A 5-year-old girl was diagnosed incidentally secundum atrial septal defect by echocardiography. No special medical problems were recorded. Clinical examination found normal vital signs with SpO2
98%, heart rate of 100 bpm, blood pressure of 90/55 mmHg, split S2 and systolic murmur at left upper sternal border.
ECG recorded a regular sinus rhythm with HR of 100 bpm, normal AV conduction, right deviation QRS axis, RV enlargement. Transthoracic echocardiography (TTE) showed a secundum ASD 18mm, with the dimension of aortic rim, posterior rim, PV rim, AV rim, SVC rim, IVC rim were 2 mm, 5 mm, 6 mm, 8 mm, 4 mm, 7 mm, respectively. The length of the atrial septum was 34mm. Shunt through ASD was left to right. The RV was dilated, mild TR with PAPs 35 mmHg, no MR, normal pulmonary and systemic venous returns.
A 5F introducer sheath was inserted into the right femoral vein. A 4F multipurpose catheter (Merit Medical System, USA) and 0.035’’ Guidewire M (Terumo Corporation, Japan) were advanced through the sheath from the IVC to the left atrium and left upper pulmonary vein. The Guidewire M was exchanged with AmplatzerTM
guidewire (AGA Medical Corporation, USA). The 24 mm sizing balloon was inserted to estimate the diameter of atrial septal defect. The stretching diameter of the ASD was 21.5mm.
A 9F AmplatzerTM
Delivery system (Abbott Medical, USA) was advanced from the IVC toward the left upper pulmonary vein. The 22 mm AMPLATZERTM
septal occluder (Abbott
device was failed to close the atrial septal defect after three attempts. The 9F AmplatzerTM
Delivery system was exchanged with the 11F Occlutech Delivery Set (Occlutech GmbH., Germany). The 24 mm Figulla Flex II device (Occlutech GmbH., Germany) was advanced to close atrial septal defect successfully. The device was checked by transthoracic echocardiography with correct position, fixed well to all rims without residual shunt and other complications. Before releasing the device, grade II Mobitz I atrioventricular block was recorded and disappeared after a dose of atropine0.25 mg. We decided to release the device. One day after procedure, complete AV block appeared with stable hemodynamic status. TTE found the device remained fixed well on the atrial septum without compression on adjacent structures, no worsening tricuspid regurgitation. The patient was given 2 mg/kg of prednisone daily for 7 days. However, heart block did not improve. The patient was then undergone open heart surgery to remove the device and closed the atrial septal defect with autologous pericardial patch. Post-operation, the patient gradually recovered her sinus rhythm within 1 week and was discharged from the hospital afterwards.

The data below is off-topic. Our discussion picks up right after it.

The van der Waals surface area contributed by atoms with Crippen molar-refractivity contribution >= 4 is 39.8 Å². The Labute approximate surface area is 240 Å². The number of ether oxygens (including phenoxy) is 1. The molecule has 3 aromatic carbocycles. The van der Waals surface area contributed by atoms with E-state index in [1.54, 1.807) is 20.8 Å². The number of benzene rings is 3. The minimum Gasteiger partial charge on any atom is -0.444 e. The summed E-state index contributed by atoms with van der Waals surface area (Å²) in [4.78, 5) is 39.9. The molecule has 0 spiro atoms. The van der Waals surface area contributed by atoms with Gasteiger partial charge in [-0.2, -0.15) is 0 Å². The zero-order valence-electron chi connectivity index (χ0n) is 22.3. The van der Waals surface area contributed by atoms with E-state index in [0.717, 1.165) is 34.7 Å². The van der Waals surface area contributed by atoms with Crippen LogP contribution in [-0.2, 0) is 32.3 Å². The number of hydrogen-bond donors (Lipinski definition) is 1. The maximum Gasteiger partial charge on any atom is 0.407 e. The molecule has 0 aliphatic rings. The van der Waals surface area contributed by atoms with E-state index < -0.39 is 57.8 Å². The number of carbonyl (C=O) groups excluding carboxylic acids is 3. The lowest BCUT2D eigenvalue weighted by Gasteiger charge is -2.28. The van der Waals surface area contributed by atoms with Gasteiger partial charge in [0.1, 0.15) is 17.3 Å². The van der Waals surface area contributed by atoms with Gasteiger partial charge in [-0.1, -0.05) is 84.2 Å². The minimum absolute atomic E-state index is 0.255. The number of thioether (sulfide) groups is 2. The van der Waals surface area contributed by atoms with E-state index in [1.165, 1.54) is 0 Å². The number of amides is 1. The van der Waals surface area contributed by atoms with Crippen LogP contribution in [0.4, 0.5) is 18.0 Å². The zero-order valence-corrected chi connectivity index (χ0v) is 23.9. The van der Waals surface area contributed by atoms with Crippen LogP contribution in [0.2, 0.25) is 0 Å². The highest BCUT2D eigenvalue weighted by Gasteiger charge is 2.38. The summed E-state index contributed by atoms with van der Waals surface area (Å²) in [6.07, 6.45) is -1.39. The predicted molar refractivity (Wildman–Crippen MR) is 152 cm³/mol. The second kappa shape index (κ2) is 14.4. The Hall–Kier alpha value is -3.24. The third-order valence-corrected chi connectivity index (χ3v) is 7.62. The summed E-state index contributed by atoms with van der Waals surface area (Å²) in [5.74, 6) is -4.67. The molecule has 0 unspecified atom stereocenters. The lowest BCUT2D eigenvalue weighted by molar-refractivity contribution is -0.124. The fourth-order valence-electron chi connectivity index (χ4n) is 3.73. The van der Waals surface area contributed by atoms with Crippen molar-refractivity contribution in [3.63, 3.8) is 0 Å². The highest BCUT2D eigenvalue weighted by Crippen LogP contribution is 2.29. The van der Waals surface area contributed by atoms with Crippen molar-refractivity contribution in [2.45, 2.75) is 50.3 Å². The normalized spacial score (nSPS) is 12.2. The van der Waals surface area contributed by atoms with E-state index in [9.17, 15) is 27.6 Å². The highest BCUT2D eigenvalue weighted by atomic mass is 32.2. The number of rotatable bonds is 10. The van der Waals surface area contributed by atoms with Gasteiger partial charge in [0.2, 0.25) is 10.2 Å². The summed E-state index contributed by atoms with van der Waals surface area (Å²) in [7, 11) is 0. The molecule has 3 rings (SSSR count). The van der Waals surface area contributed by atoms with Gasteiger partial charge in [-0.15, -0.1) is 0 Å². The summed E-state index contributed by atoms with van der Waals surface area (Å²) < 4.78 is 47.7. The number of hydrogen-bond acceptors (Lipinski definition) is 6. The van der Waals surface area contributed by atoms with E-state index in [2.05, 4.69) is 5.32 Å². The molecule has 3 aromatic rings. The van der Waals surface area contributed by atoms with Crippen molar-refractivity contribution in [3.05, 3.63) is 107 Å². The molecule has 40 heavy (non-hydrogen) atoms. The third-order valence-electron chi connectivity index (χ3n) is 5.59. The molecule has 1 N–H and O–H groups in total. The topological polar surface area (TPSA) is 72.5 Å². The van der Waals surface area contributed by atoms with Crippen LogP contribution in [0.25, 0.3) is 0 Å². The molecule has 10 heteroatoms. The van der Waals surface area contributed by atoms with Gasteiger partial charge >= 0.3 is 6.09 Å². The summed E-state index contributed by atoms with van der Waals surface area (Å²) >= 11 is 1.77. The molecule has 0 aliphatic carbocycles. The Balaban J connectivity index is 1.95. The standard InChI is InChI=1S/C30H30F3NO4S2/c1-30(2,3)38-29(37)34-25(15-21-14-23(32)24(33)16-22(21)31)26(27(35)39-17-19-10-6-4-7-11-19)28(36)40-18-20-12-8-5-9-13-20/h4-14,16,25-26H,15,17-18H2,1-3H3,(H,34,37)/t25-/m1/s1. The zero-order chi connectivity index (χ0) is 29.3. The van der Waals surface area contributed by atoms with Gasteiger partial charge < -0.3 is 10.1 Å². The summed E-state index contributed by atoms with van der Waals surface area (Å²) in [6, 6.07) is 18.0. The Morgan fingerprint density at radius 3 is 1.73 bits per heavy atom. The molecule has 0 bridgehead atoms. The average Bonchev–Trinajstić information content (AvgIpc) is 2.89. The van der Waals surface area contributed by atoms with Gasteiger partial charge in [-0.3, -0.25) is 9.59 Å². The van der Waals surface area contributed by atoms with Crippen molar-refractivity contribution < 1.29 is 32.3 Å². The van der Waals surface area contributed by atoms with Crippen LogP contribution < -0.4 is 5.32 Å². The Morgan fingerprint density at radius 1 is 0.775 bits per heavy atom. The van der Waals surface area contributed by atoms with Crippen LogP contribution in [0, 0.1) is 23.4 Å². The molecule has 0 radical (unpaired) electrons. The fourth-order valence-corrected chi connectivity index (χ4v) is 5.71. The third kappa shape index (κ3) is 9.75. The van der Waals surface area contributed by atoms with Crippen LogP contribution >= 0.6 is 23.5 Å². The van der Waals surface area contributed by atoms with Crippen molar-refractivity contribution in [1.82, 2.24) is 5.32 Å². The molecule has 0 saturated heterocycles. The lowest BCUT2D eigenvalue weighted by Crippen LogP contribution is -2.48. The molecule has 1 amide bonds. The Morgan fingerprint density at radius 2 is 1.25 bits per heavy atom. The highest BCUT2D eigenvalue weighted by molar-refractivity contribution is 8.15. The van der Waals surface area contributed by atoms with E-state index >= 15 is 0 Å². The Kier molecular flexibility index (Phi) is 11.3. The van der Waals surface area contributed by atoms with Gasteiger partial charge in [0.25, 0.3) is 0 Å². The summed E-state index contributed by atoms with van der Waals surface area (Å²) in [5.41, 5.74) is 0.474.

Complete heart block is a rare complication. In case it occurs, the following causes should be considered: (1) unsuitable selected patients for intervention;(2) technical issues;(3) oversized device;(4) deflection of the device;(5) abnormalities in the anatomical position of AV node and conduction system. In this case, the patient meets the criteria for transcatheter intervention, the morphology of ASD was "simple", the device was appropriate size and fixed well. Thus, abnormalities of the conduction system may be a probable reason to explain the complete heart block in this patient. And the question from this case is if we should release the device when transient heart block happened?